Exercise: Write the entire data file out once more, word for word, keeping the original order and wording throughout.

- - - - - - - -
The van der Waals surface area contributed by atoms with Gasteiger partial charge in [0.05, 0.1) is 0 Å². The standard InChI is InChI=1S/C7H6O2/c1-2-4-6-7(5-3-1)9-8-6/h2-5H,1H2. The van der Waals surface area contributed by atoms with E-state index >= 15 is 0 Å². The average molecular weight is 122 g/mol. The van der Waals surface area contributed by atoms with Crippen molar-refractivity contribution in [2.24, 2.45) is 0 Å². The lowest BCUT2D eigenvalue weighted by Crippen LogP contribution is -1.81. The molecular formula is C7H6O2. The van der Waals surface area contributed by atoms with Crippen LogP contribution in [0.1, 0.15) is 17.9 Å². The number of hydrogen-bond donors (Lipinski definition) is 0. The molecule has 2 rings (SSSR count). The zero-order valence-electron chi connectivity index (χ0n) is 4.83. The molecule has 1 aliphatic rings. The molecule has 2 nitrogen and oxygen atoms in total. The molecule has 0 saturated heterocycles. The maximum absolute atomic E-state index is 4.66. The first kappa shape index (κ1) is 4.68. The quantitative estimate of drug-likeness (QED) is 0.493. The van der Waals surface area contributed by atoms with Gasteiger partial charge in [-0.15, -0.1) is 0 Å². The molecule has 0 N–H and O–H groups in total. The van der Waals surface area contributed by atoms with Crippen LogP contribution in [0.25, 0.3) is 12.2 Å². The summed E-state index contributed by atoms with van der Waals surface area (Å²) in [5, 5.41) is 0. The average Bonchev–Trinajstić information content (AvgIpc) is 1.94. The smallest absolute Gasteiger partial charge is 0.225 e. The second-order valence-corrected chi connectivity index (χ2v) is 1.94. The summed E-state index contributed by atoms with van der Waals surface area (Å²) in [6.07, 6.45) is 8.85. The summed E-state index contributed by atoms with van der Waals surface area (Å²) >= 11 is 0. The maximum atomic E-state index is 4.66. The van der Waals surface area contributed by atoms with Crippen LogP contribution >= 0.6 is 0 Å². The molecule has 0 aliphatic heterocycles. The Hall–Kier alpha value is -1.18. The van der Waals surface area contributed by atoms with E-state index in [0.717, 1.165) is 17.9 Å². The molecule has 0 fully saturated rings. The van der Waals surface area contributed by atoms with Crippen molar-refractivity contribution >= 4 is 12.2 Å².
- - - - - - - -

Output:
The van der Waals surface area contributed by atoms with Gasteiger partial charge in [0.05, 0.1) is 0 Å². The standard InChI is InChI=1S/C7H6O2/c1-2-4-6-7(5-3-1)9-8-6/h2-5H,1H2. The van der Waals surface area contributed by atoms with E-state index >= 15 is 0 Å². The average molecular weight is 122 g/mol. The van der Waals surface area contributed by atoms with Crippen molar-refractivity contribution in [2.24, 2.45) is 0 Å². The lowest BCUT2D eigenvalue weighted by Crippen LogP contribution is -1.81. The molecular formula is C7H6O2. The van der Waals surface area contributed by atoms with Crippen LogP contribution in [0.1, 0.15) is 17.9 Å². The number of hydrogen-bond donors (Lipinski definition) is 0. The molecule has 2 rings (SSSR count). The zero-order valence-electron chi connectivity index (χ0n) is 4.83. The molecule has 1 aliphatic rings. The molecule has 2 nitrogen and oxygen atoms in total. The molecule has 0 saturated heterocycles. The maximum absolute atomic E-state index is 4.66. The first kappa shape index (κ1) is 4.68. The quantitative estimate of drug-likeness (QED) is 0.493. The van der Waals surface area contributed by atoms with Gasteiger partial charge in [-0.15, -0.1) is 0 Å². The molecule has 0 N–H and O–H groups in total. The van der Waals surface area contributed by atoms with Crippen LogP contribution in [0.25, 0.3) is 12.2 Å². The summed E-state index contributed by atoms with van der Waals surface area (Å²) in [5, 5.41) is 0. The average Bonchev–Trinajstić information content (AvgIpc) is 1.94. The smallest absolute Gasteiger partial charge is 0.225 e. The second-order valence-corrected chi connectivity index (χ2v) is 1.94. The summed E-state index contributed by atoms with van der Waals surface area (Å²) in [6.07, 6.45) is 8.85. The summed E-state index contributed by atoms with van der Waals surface area (Å²) >= 11 is 0. The maximum atomic E-state index is 4.66. The van der Waals surface area contributed by atoms with Crippen LogP contribution >= 0.6 is 0 Å². The molecule has 0 aliphatic heterocycles. The Hall–Kier alpha value is -1.18. The van der Waals surface area contributed by atoms with E-state index in [0.717, 1.165) is 17.9 Å². The molecule has 0 fully saturated rings. The van der Waals surface area contributed by atoms with Crippen molar-refractivity contribution >= 4 is 12.2 Å².